Corbray gave her a dark look. “Lyonel sends his regrets. He remains at Heart’s Home with his peddler’s daughter, watching her belly swell as if he were the first man who ever got a wench pregnant.”

Oh, that’s an open wound, thought Alayne. Lyonel Corbray’s first wife had given him nothing but a frail, sickly babe who died in infancy, and during all those years Ser Lyn had remained his brother’s heir. When the poor woman finally died, however, Petyr Baelish had stepped in and brokered a new marriage for Lord Corbray. The second Lady Corbray was sixteen, the daughter of a wealthy Gulltown merchant, but she had come with an immense dowry, and men said she was a tall, strapping, healthy girl, with big breasts and good, wide hips. And fertile too, it seems.

“We are all praying that the Mother grants Lady Corbray an easy labor and a healthy child,” said Myranda.

Alayne could not help herself. She smiled and said, “My father is always pleased to be of service to one of Lord Robert’s leal bannermen. I’m sure he would be most delighted to help broker a marriage for you as well, Ser Lyn.

“How kind of him.” Corbray’s lips drew back in something that might have been meant as a smile, though it gave Alayne a chill. “But what need have I for heirs when I am landless and like to remain so, thanks to our Lord Protector?  No.  Tell your lord father I need none of his brood mares.”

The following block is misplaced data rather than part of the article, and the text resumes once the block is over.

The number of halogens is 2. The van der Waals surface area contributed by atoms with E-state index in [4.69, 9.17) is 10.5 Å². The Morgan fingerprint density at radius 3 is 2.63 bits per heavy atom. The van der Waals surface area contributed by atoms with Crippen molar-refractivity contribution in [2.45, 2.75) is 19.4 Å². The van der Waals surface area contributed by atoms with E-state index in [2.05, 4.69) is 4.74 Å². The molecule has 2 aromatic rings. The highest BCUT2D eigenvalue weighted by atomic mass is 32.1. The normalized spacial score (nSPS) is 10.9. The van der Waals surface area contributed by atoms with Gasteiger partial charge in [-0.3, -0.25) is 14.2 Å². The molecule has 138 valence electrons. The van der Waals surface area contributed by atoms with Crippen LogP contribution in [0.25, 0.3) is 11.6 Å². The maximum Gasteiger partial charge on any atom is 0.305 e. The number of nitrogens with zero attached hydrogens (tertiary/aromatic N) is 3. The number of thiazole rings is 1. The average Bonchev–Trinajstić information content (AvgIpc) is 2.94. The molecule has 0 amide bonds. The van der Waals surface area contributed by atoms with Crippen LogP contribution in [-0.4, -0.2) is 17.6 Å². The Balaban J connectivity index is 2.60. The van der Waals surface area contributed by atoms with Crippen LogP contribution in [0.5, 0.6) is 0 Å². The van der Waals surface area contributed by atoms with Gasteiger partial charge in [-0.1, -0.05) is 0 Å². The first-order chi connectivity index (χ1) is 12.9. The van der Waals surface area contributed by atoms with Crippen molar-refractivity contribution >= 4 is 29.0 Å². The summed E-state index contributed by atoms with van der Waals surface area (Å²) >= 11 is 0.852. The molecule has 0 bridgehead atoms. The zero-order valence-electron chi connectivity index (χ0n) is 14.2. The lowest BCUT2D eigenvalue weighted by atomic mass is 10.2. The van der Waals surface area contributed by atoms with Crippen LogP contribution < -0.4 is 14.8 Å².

The venom in his voice was so thick that for a moment she almost forgot that Lyn Corbray was actually her father’s catspaw, bought and paid for. Or was he?  Perhaps, instead of being Petyr’s man pretending to be Petyr’s foe, he was actually his foe pretending to be his man pretending to be his foe. (TWOW, Alayne I)

While this quote may seem superfluously long, it displays a couple of elements of Sansa’s character development. We’ll go through it piece by piece. Starting from the beginning, though:

There is truth in that, Alayne thought, but some demon of mischief was in her that morning, so she gave Ser Lyn a thrust of her own. Smiling sweetly, she said, “My lord father tells me your brother’s new wife is with child.”

Earlier, we established that courtesy is more than just politeness but encompasses knowledge about other nobility. Naturally, Sansa would be privy to the knowledge that Lyn has a new nephew-to-be. Her interiority belies that she is not merely making smalltalk, referring to her feelings of “mischief.”

In particular, the text refers to Sansa’s action as a “thrust,” paralleling Lyn Corbray’s earlier swordplay. Rather than merely being polite and saying something for sake of it, as she did when courtesy was her armor when she first spoke with Tyrion in ACOK, Sansa is making a move. To “thrust” is Sansa attacking, going on the offensive.

Corbray gave her a dark look. “Lyonel sends his regrets. He remains at Heart’s Home with his peddler’s daughter, watching her belly swell as if he were the first man who ever got a wench pregnant.”